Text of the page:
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In the context of ever increasing competition in the global arena, formulation and implementation of policy to promote the interests of the developing countries is essential, failure to which these nations will be obscured by their developed competitors. Whereas a small but increasingly influential group of developing countries is emerging among the biggest world traders, and have challenged the developed countries both in competitiveness and in trade policy negotiations, many remain too poor and weak to compete fairly on their own.
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One way of promoting the interests of developing countries would be to increase their influence in the world trade stage. The World Trade Organization has provided the main forum for participation in world trade for developed and developing countries. However representation in the WTO is ill balanced. It is observed that there is " ...a larger group of primarily smaller and lower income developing countries ... for which effective representation is still a serious problem" (Michalopoulos, 1998). To address this glaring problem, it is recommendable that the missions to the Geneva from the developing countries be well staffed to ensure proper representation of their interests.
In addition, differential treatment can be given to developing countries to increase their economic policy latitude, for instance regarding labour standards. Barry and Reddy: 2006) offer that the "the rules for international trade can be redesigned to diminish the costs to poorer countries of promoting labour standards in two primary ways: poorer countries that make efforts to promote labour standards can be offered trading concessions (additional access to export markets in rich countries); and rich countries can be required to provide financial transfers to poorer countries that promote labour standards." This special treatment must be aimed at integrating the poor countries into the international trade systems, hence it should be short term.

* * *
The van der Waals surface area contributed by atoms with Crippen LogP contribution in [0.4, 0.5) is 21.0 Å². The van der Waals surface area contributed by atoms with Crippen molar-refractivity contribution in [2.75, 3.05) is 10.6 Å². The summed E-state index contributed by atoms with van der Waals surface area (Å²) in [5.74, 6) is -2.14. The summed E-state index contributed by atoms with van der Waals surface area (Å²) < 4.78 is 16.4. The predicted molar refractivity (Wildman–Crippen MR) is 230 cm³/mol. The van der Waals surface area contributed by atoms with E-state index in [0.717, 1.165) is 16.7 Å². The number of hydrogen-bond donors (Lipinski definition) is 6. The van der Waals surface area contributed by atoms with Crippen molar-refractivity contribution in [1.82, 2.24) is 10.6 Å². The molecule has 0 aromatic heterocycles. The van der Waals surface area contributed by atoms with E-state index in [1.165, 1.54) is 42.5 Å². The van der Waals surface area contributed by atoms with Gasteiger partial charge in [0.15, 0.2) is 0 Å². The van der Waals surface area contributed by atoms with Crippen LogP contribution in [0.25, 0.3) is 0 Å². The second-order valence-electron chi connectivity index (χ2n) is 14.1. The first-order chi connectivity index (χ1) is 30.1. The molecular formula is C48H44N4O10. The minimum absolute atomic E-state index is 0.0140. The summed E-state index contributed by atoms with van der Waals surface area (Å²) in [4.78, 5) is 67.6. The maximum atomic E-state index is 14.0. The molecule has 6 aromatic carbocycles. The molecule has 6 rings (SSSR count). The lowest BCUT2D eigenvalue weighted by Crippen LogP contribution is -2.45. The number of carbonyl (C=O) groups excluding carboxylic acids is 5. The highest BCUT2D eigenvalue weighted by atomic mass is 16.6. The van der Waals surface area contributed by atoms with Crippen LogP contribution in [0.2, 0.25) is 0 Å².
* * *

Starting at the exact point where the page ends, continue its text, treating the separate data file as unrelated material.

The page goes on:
Another avenue to promoting the developing countries would be to consider reduction of tariffs. Xu and Weller (2004. P. 311) offer that "the EU has, as part of its GSP (generalized systems of preferences) scheme, granted the least developed countries tariff- and quota-free access to its market."
Rigby (1993) argues to the effect that the developing nations can also be instrumental in enhancing their place in world trade. According to him these countries should put in place democratic institutions and promote human rights because, "... democratic government will further economic development by increasing demand and productive..." these views are correct considering that democratic governance ensures political stability; hence increase prospects for foreign investment. The developed countries will then extend fairer terms of trade to protect their investors in the poor countries.